the rotary dial

best new poetry in form

Weeds are not supposed to grow
but by degrees
some achieve a flower, although
no one sees.

From the September Issue


The Sportscaster

for Bill

His commentary lacks the resonance
that more mature sportscasters can project,
but he knows all the stats, and has a sense
of how timing and drama intersect.
His observations are precise and clear,
if sometimes less than true: he leaves out how
the runner steals third oak, or has to veer
around a sagging sugar maple bough.
A hit to “right field” really lands next door;
the pitcher waves off cats, not catchers’ signs;
and games are called because of lunch. The score
reports no siblings, so he redefines
team spirit: makes the plays, and calls them, too,
all by himself – and wins by making do.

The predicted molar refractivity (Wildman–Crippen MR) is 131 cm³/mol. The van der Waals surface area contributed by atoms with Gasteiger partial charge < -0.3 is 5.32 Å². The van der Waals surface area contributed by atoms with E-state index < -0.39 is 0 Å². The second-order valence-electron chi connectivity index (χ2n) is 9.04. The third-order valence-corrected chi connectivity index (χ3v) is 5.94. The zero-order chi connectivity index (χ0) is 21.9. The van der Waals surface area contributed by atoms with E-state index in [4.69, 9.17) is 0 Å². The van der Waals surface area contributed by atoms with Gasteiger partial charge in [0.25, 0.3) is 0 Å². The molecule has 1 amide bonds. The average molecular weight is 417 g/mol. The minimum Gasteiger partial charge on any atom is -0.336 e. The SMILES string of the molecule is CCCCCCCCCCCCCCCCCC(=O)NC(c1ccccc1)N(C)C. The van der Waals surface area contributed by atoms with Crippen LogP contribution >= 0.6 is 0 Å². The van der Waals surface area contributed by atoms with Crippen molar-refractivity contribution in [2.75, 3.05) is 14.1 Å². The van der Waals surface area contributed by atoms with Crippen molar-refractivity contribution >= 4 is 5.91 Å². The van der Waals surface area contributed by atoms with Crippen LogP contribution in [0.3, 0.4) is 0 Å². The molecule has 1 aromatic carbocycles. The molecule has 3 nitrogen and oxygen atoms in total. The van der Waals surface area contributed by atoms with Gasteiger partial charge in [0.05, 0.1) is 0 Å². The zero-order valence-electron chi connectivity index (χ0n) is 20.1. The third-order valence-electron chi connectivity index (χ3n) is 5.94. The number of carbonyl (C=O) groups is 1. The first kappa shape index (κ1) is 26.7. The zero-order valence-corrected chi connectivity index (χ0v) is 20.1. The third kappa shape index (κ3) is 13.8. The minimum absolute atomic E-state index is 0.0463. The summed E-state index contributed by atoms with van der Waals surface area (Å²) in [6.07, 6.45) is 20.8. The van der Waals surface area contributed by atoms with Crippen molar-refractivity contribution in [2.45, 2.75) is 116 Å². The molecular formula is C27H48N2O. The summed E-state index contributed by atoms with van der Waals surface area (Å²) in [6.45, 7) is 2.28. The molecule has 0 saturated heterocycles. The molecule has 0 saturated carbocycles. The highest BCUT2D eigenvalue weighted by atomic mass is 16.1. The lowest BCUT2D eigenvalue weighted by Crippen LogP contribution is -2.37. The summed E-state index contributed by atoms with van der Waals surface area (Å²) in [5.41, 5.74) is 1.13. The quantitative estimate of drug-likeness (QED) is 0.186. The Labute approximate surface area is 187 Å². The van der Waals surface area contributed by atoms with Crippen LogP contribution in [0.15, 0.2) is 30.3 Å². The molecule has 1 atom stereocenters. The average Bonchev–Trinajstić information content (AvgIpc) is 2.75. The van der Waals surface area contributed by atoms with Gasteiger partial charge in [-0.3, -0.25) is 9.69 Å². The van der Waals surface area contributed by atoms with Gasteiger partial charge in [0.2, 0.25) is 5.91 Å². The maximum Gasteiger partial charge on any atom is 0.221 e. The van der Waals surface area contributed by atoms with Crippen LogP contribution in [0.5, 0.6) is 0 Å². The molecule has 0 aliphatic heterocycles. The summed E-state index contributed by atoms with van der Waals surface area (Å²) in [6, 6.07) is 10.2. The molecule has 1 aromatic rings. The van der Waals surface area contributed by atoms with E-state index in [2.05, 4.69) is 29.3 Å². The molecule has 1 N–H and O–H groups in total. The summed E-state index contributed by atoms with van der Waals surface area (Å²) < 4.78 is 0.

Jean L. Kreiling is the author of the recently published collection, The Truth in Dissonance (Kelsay Books, 2014). Her work has appeared widely in print and online journals, including American Arts Quarterly, Angle, The Evansville Review, Measure, and Mezzo Cammin, and in several anthologies. Kreiling is a past winner of the String Poet Prize and the Able Muse Write Prize, and she has been a finalist for the Frost Farm Prize, the Howard Nemerov Sonnet Award, and the Richard Wilbur Poetry Award.